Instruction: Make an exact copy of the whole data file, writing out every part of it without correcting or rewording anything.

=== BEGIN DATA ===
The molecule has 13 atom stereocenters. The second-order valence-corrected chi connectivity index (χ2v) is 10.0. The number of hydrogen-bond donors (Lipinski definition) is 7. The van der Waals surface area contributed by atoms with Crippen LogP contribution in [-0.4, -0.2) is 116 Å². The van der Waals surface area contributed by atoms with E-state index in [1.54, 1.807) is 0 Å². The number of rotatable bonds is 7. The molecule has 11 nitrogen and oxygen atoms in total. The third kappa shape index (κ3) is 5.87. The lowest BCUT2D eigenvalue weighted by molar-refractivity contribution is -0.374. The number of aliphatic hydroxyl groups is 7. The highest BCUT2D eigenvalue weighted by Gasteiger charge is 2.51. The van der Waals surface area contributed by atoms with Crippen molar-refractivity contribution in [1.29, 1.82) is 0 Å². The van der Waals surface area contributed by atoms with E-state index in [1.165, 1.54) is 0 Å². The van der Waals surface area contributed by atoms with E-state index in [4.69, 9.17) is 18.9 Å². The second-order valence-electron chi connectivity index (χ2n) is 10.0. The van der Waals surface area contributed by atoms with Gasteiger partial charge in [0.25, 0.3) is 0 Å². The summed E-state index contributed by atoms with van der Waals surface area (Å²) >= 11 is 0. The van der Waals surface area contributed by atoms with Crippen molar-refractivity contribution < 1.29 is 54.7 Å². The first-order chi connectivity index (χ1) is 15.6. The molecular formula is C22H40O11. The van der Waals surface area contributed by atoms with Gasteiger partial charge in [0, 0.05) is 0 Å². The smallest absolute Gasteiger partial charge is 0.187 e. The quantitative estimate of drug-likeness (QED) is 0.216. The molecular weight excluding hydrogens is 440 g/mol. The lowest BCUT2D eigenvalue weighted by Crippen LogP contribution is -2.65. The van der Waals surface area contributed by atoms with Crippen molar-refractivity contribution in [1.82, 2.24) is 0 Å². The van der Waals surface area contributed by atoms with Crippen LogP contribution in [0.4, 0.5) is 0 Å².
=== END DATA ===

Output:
The molecule has 13 atom stereocenters. The second-order valence-corrected chi connectivity index (χ2v) is 10.0. The number of hydrogen-bond donors (Lipinski definition) is 7. The van der Waals surface area contributed by atoms with Crippen LogP contribution in [-0.4, -0.2) is 116 Å². The van der Waals surface area contributed by atoms with E-state index in [1.54, 1.807) is 0 Å². The number of rotatable bonds is 7. The molecule has 11 nitrogen and oxygen atoms in total. The third kappa shape index (κ3) is 5.87. The lowest BCUT2D eigenvalue weighted by molar-refractivity contribution is -0.374. The number of aliphatic hydroxyl groups is 7. The highest BCUT2D eigenvalue weighted by Gasteiger charge is 2.51. The van der Waals surface area contributed by atoms with Crippen molar-refractivity contribution in [1.29, 1.82) is 0 Å². The van der Waals surface area contributed by atoms with E-state index in [1.165, 1.54) is 0 Å². The van der Waals surface area contributed by atoms with E-state index in [4.69, 9.17) is 18.9 Å². The second-order valence-electron chi connectivity index (χ2n) is 10.0. The van der Waals surface area contributed by atoms with Gasteiger partial charge in [0.25, 0.3) is 0 Å². The summed E-state index contributed by atoms with van der Waals surface area (Å²) >= 11 is 0. The van der Waals surface area contributed by atoms with Crippen molar-refractivity contribution < 1.29 is 54.7 Å². The first-order chi connectivity index (χ1) is 15.6. The molecular formula is C22H40O11. The van der Waals surface area contributed by atoms with Gasteiger partial charge in [0, 0.05) is 0 Å². The smallest absolute Gasteiger partial charge is 0.187 e. The quantitative estimate of drug-likeness (QED) is 0.216. The molecular weight excluding hydrogens is 440 g/mol. The lowest BCUT2D eigenvalue weighted by Crippen LogP contribution is -2.65. The van der Waals surface area contributed by atoms with Crippen molar-refractivity contribution in [1.82, 2.24) is 0 Å². The van der Waals surface area contributed by atoms with Crippen LogP contribution in [0.4, 0.5) is 0 Å².